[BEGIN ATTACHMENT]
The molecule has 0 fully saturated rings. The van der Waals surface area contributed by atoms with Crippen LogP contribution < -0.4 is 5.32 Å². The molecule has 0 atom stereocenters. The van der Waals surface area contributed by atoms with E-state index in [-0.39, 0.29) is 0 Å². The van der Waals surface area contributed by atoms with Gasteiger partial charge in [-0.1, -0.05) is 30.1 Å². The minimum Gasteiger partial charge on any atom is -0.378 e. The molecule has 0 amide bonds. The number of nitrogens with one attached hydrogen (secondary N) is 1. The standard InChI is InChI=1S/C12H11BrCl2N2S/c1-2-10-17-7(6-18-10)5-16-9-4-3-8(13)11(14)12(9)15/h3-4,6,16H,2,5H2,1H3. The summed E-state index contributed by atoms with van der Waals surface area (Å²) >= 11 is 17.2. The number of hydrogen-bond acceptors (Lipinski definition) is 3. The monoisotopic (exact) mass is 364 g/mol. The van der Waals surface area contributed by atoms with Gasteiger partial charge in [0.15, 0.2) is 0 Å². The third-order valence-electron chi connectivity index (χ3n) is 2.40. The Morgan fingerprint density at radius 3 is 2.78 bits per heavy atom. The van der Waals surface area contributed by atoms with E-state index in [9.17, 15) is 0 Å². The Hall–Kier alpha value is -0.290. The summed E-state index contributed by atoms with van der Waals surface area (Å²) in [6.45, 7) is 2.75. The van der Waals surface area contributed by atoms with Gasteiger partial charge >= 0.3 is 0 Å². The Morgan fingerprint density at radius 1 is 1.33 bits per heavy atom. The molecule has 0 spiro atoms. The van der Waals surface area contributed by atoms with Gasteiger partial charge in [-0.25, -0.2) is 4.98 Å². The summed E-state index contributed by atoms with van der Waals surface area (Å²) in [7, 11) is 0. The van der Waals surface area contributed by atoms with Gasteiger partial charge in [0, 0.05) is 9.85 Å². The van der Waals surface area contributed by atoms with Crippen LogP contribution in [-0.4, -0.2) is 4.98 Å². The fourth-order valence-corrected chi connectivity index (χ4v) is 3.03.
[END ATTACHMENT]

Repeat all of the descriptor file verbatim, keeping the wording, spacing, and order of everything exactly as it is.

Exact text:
The molecule has 0 fully saturated rings. The van der Waals surface area contributed by atoms with Crippen LogP contribution < -0.4 is 5.32 Å². The molecule has 0 atom stereocenters. The van der Waals surface area contributed by atoms with E-state index in [-0.39, 0.29) is 0 Å². The van der Waals surface area contributed by atoms with Gasteiger partial charge in [-0.1, -0.05) is 30.1 Å². The minimum Gasteiger partial charge on any atom is -0.378 e. The molecule has 0 amide bonds. The number of nitrogens with one attached hydrogen (secondary N) is 1. The standard InChI is InChI=1S/C12H11BrCl2N2S/c1-2-10-17-7(6-18-10)5-16-9-4-3-8(13)11(14)12(9)15/h3-4,6,16H,2,5H2,1H3. The summed E-state index contributed by atoms with van der Waals surface area (Å²) >= 11 is 17.2. The number of hydrogen-bond acceptors (Lipinski definition) is 3. The monoisotopic (exact) mass is 364 g/mol. The van der Waals surface area contributed by atoms with Gasteiger partial charge in [0.15, 0.2) is 0 Å². The third-order valence-electron chi connectivity index (χ3n) is 2.40. The Morgan fingerprint density at radius 3 is 2.78 bits per heavy atom. The van der Waals surface area contributed by atoms with E-state index in [9.17, 15) is 0 Å². The Hall–Kier alpha value is -0.290. The summed E-state index contributed by atoms with van der Waals surface area (Å²) in [6.45, 7) is 2.75. The van der Waals surface area contributed by atoms with Gasteiger partial charge >= 0.3 is 0 Å². The Morgan fingerprint density at radius 1 is 1.33 bits per heavy atom. The molecule has 0 spiro atoms. The van der Waals surface area contributed by atoms with Gasteiger partial charge in [-0.25, -0.2) is 4.98 Å². The summed E-state index contributed by atoms with van der Waals surface area (Å²) in [7, 11) is 0. The van der Waals surface area contributed by atoms with Gasteiger partial charge in [0, 0.05) is 9.85 Å². The van der Waals surface area contributed by atoms with Crippen LogP contribution in [-0.4, -0.2) is 4.98 Å². The fourth-order valence-corrected chi connectivity index (χ4v) is 3.03.